Assessing the Effect of Pleistocene Glaciation on the Water Supply of Eastern Wisconsin

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Project Number:

WR09R004

Other Project Number:

2009WI310O

Funding Year:

2009

Contract Period:

7/1/2009 - 6/30/2010

Funding Source:

UWS

Investigator(s):
PIs:
  • Timothy Grundl, UW-Milwaukee
Abstract:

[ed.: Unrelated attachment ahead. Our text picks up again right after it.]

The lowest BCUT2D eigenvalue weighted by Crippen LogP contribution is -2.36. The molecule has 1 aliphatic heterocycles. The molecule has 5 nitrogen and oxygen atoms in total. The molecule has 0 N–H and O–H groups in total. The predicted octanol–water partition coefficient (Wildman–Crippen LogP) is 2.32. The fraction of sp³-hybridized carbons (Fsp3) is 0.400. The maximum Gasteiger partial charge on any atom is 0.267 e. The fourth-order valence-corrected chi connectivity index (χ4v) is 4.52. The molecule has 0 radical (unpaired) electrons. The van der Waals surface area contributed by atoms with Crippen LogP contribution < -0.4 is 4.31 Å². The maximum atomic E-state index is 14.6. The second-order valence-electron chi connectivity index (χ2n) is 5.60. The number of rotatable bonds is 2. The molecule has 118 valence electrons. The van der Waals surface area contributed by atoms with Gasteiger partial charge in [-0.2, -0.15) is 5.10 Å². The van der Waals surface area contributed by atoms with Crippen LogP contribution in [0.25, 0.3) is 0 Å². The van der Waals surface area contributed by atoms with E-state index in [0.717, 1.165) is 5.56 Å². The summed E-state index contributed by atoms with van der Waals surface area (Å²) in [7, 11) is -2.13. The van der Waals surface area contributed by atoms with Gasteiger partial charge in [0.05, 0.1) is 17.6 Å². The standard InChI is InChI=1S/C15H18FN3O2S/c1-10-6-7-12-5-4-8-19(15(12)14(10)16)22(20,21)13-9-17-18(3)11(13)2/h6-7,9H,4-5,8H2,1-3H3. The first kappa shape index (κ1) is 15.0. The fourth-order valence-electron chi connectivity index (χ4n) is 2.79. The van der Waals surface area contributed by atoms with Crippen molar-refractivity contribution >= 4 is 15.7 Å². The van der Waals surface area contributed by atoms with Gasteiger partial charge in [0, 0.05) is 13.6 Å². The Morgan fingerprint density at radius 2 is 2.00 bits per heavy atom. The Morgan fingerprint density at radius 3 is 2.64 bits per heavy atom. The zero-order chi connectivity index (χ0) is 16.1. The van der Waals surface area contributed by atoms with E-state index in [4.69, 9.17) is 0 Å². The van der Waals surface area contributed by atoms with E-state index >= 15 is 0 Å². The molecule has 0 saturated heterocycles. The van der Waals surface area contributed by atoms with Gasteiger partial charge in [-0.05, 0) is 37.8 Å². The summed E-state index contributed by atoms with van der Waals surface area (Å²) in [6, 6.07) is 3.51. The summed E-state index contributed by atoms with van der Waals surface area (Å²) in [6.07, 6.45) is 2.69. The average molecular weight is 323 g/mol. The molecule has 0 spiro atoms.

Along the entire eastern portion of Wisconsin the primary municipal water supply aquifer is the confined Paleozoic sandstone aquifer. From a water supply/water planning perspective, it is important to know whether or not freshwater pumped from this aquifer is being replenished by modern recharge or whether it represents a finite resource emplaced during the Pleistocene. Any Pleistocene recharge would have been controlled by highly variable factors involving ice advance and retreat as well as permafrost formation and ice-induced pressure heads that likely drove recharge at rates that were much higher than at present. The proposed work will improve the understanding of how Pleistocene glaciation influenced groundwater in the deep sandstone aquifer of eastern Wisconsin and will build on the work of Klump, et al. (2008). We will measure ionic composition (for basic geochemical modeling using PHREEQC); D and 18O (for Pleistocene temperature record); 34Ssulfate (for determination of sulfate source); 3H, δ13C, 14C (age of water); noble gas content and fractionation patterns (recharge sources and an independent measure of the Pleistocene temperature) in the groundwater of the confined sandstone aquifer along east-west transects between the latitudes of Green Bay, WI (44.5˚ N) and Milwaukee, WI (43˚ N). Each transect will consist of approximately ten wells completed solely within the Paleozoic aquifer starting in the recharge area and continuing downgradient along the flow path. Primary users of the information developed during this project will include water supply managers responsible for making long term water management decisions. In addition, the scientific community will be interested in the paleoclimatic information inherent to the noble gas temperature record and its deviation from the 18O record. Information on subglacial meltwater recharge is also of critical importance to the understanding of glacial movement in general and the occurrence of periodic glacial surges.

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